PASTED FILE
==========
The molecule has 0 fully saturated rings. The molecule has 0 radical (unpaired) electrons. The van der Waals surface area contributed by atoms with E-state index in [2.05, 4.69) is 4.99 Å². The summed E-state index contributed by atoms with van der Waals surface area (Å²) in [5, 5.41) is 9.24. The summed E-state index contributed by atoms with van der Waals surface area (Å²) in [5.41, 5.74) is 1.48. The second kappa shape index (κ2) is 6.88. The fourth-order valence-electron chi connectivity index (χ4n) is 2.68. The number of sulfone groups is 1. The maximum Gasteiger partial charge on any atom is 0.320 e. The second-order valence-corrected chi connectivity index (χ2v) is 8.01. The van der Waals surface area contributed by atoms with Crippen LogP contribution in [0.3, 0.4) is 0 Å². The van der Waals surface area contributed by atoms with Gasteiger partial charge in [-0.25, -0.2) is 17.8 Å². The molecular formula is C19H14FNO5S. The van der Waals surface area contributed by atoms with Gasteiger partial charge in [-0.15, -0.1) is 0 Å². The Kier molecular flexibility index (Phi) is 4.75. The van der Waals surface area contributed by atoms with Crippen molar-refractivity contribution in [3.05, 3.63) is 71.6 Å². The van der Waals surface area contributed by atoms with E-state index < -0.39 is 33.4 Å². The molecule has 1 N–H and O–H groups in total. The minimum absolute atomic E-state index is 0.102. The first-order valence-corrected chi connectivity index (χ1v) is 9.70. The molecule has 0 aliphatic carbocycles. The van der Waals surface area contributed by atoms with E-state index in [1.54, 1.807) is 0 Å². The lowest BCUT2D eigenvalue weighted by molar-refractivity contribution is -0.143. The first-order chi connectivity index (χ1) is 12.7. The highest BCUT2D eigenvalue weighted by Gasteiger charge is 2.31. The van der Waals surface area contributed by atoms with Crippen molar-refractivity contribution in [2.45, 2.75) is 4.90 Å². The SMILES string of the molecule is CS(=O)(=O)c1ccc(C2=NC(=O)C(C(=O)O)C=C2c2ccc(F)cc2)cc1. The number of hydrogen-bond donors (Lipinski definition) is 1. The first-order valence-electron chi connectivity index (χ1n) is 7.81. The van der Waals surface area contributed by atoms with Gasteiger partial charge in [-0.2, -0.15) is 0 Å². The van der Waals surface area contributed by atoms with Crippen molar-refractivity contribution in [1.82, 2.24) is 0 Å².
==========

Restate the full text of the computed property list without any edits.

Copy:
The molecule has 0 fully saturated rings. The molecule has 0 radical (unpaired) electrons. The van der Waals surface area contributed by atoms with E-state index in [2.05, 4.69) is 4.99 Å². The summed E-state index contributed by atoms with van der Waals surface area (Å²) in [5, 5.41) is 9.24. The summed E-state index contributed by atoms with van der Waals surface area (Å²) in [5.41, 5.74) is 1.48. The second kappa shape index (κ2) is 6.88. The fourth-order valence-electron chi connectivity index (χ4n) is 2.68. The number of sulfone groups is 1. The maximum Gasteiger partial charge on any atom is 0.320 e. The second-order valence-corrected chi connectivity index (χ2v) is 8.01. The van der Waals surface area contributed by atoms with Crippen LogP contribution in [0.3, 0.4) is 0 Å². The van der Waals surface area contributed by atoms with Gasteiger partial charge in [-0.25, -0.2) is 17.8 Å². The molecular formula is C19H14FNO5S. The van der Waals surface area contributed by atoms with Gasteiger partial charge in [-0.15, -0.1) is 0 Å². The Kier molecular flexibility index (Phi) is 4.75. The van der Waals surface area contributed by atoms with Crippen molar-refractivity contribution in [3.05, 3.63) is 71.6 Å². The van der Waals surface area contributed by atoms with E-state index < -0.39 is 33.4 Å². The molecule has 1 N–H and O–H groups in total. The minimum absolute atomic E-state index is 0.102. The first-order valence-corrected chi connectivity index (χ1v) is 9.70. The molecule has 0 aliphatic carbocycles. The van der Waals surface area contributed by atoms with E-state index in [1.54, 1.807) is 0 Å². The lowest BCUT2D eigenvalue weighted by molar-refractivity contribution is -0.143. The first-order chi connectivity index (χ1) is 12.7. The highest BCUT2D eigenvalue weighted by Gasteiger charge is 2.31. The van der Waals surface area contributed by atoms with Crippen molar-refractivity contribution in [2.45, 2.75) is 4.90 Å². The SMILES string of the molecule is CS(=O)(=O)c1ccc(C2=NC(=O)C(C(=O)O)C=C2c2ccc(F)cc2)cc1. The number of hydrogen-bond donors (Lipinski definition) is 1. The first-order valence-electron chi connectivity index (χ1n) is 7.81. The van der Waals surface area contributed by atoms with Gasteiger partial charge in [-0.2, -0.15) is 0 Å². The van der Waals surface area contributed by atoms with Crippen molar-refractivity contribution in [1.82, 2.24) is 0 Å².